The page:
Coffee Talk Chapter 2 – Hibiscus & Butterfly review: Hot off the coffee press

by Ben Kirby
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I’ve had the pleasure of playing through Coffee Talk Chapter 2 – Hibiscus & Butterfly, following straight on from my initial Coffee Talk review over at Is it more of the same? Does Coffee Talk Chapter 2 take any drastic turns?

Well, the good news is, Hibiscus & Butterfly is more of the same. I loved Coffee Talk, and seeing some old faces back in the coffee shop is wonderful. Carrying their stories on, and meeting new people. Most importantly, making new drinks!

Coffee Talk Chapter 2 Hibiscus & Butterfly - Paper

Hibiscus & Butterfly

Ok, what sets Hibiscus & Butterfly apart from the original Coffee Talk?

Erm, not much really. That’s no bad thing at all. Coffee Talk was almost perfect as it was, and I don’t know exactly what developer Toge Productions could have done to improve it. I suppose that’s why it’s “Chapter 2” rather than “Coffee Talk 2”.

Hibiscus & Butterfly is another gem, a relaxed affair. Serving drinks, watching people interact, and just being a part of a story. You always feel actively involved, despite largely being a bystander in the game.

So, we’ve established that it’s more of the same. Does Hibiscus * Butterfly add anything to the broader world of Coffee Talk and that mythical version of Seattle?

Hibiscus & Butterfly - Blue drink

New and old

Familiar faces are here. Aqua and Myrtle are a more established pair, now. I love this, after seeing them meet and see that relationship grow. A couple of years have passed, and their dialogue has changed in terms of temperament as any couple does.

Jorji is back, and Gala and Hyde are here, too. Then you still have your social media to see others. Watching Freya seemingly flourish after the first game.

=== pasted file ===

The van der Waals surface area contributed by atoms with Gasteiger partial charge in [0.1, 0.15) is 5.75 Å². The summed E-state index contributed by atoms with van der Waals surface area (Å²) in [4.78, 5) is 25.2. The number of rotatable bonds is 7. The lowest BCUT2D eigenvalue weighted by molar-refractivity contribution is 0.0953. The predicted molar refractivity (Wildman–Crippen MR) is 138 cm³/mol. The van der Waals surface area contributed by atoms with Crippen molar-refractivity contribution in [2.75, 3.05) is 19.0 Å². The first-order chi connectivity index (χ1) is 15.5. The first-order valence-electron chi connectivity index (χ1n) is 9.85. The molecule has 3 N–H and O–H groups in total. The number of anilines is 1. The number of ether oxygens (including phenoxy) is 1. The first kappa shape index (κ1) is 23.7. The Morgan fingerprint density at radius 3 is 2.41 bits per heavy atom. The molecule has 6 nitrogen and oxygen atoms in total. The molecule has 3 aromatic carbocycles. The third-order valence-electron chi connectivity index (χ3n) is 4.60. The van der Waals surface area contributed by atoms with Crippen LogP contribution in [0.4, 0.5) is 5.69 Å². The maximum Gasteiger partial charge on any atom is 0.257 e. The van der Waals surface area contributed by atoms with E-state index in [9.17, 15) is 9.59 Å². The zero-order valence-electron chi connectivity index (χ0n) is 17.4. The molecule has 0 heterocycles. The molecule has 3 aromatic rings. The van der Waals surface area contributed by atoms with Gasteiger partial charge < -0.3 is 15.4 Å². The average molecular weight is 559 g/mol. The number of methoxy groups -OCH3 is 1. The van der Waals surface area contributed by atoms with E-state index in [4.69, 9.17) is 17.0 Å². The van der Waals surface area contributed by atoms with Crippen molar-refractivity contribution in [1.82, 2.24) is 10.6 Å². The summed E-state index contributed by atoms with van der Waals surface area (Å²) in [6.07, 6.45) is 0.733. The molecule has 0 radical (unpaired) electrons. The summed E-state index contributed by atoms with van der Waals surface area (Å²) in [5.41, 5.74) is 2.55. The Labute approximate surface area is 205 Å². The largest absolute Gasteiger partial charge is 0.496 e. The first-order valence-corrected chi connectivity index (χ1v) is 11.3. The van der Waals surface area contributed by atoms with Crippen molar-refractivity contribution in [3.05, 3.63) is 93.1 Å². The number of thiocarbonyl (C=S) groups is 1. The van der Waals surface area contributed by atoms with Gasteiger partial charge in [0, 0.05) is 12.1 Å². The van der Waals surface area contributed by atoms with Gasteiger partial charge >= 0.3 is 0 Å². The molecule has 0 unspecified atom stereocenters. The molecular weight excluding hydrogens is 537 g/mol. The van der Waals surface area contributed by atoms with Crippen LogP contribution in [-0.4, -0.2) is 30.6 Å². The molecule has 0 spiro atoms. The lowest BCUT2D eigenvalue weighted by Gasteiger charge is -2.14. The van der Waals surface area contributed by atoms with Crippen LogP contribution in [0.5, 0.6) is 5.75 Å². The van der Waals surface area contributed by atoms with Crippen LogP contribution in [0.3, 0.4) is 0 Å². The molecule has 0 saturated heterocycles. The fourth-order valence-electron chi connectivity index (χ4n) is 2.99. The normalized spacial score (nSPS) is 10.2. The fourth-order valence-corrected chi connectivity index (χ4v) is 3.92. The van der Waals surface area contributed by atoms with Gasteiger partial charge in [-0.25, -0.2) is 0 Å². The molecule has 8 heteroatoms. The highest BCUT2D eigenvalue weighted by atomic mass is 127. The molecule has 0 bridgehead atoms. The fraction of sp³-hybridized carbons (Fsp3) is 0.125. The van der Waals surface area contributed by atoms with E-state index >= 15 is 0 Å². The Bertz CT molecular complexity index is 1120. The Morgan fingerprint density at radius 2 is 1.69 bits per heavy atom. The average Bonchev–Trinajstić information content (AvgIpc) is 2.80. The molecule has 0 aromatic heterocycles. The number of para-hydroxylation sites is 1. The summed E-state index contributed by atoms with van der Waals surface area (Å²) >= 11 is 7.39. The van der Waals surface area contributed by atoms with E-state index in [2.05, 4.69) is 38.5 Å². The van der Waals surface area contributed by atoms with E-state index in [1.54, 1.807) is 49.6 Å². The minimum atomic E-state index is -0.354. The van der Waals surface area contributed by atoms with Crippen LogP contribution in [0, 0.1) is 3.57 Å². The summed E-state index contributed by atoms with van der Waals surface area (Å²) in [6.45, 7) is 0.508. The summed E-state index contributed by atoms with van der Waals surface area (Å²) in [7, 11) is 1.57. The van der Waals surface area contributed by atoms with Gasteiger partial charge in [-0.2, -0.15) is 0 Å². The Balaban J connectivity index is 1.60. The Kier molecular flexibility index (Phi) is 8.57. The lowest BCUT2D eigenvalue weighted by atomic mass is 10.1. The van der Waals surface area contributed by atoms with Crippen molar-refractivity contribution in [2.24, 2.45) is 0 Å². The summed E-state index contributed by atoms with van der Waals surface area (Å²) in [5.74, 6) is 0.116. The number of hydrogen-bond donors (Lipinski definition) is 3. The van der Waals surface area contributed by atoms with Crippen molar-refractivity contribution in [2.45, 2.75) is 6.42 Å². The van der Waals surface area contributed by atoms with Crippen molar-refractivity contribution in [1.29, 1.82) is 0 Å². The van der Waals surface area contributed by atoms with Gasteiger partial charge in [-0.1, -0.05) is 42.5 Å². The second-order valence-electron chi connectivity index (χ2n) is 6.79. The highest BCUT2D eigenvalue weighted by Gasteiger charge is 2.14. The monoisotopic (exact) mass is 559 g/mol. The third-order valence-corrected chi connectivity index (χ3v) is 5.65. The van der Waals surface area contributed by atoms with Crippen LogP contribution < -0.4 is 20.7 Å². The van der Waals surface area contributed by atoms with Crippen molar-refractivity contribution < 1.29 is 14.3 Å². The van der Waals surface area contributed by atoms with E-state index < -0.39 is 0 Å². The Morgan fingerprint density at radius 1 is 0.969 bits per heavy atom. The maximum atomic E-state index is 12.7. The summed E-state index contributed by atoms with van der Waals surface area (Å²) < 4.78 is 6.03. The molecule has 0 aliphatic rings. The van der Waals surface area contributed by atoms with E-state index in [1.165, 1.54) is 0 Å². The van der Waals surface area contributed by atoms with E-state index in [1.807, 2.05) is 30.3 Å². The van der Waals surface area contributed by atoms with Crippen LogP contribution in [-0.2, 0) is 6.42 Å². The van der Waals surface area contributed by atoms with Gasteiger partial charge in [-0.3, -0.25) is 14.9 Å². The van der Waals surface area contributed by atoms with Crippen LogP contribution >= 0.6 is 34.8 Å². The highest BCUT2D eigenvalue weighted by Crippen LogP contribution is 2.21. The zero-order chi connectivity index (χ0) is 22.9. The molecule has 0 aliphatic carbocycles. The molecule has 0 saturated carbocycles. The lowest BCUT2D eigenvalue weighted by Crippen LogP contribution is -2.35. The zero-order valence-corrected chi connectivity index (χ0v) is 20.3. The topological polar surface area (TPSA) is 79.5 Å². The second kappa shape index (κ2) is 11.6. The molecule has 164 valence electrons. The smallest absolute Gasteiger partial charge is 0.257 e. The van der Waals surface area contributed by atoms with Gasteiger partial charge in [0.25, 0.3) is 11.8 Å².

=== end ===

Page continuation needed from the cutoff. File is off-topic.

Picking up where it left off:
New faces are aplenty, too. They don’t quite fit as nicely as the original cast, but that’s more on me for getting comfy with my Coffee Talk friends in the first place. Riona is the face of a lot of the press images, and she’s certainly a character to pay attention to!

You’re seeing more little slices of life unfold. Modern takes on age-old situations. Relatable and nicely written/delivered. Hibiscus & Butterfly delivers the same style of dialogue, but I feel that it doesn’t quite hit the same notes as the original game. Certainly, some dialogue seems longer than it needs to be, and in-game days feel longer.

I wonder if there was a lot more pressure on the team to deliver after such a well-received initial title. Capturing lightning in a bottle twice is no mean feat, after all. Perhaps trying to extend the playtime of the game was an objective here?

Hibiscus & Butterfly adds a new mechanic with items to pick up and give to people. The mechanic itself is straightforward enough. Remembering what you have, and who to give it to is something else. Similar to when you make a drink incorrectly, you can slip up on item giving, too. Impacting your overall ending.

Coffee Talk Chapter 2 customer at the counter

Coffee life

I think it’s reasonable to say that Hibiscus & Butterfly doesn’t quite feel as cosy and smooth as the first chapter of Coffee Talk. However, if this was the first Chapter, I wonder if I’d have the same comments to make.

Regardless of dialogue length and writing that feels a little blunter, Hibiscus & Butterfly still delivers the goodness of Coffee Talk, and I’ll be honest, that’s all I wanted.

As I’ve grown older and worked in higher-pressure jobs. It’s occurred to me that I’d just love to run my own coffee shop. Sure, this is pure fantasy, and real life is likely far less appealing than being a bystander to the lives of elves, aliens and succubi. Coffee Talk helps me scratch a personal itch, kind of. Butterfly & Hibiscus gives me that without being a simulator game. I get to live out this pure fantasy in the most fantastic way.

The tea and coffee combinations that are pulled in from recipes all over the world, are wonderful and have let me start thinking about new drinks I could be making at home, too! As a devout home barista, this kind of inspiration does wonders for me.

Feeling connected to characters and the wider story of this version of Seattle is still core to the game, and Hibiscus & Butterfly delivers this experience again, in spades.

I just want more and more of this. I truly hope Coffee Talk becomes a long-running series.

Hibiscus & Butterfly doesn’t quite have the same flow as the original entry of Coffee Talk. New drinks and customers, tied in with old, familiar faces and new stories, means that you’re getting back into a cosy spot, though.

I highly recommend Hibiscus & Butterfly.

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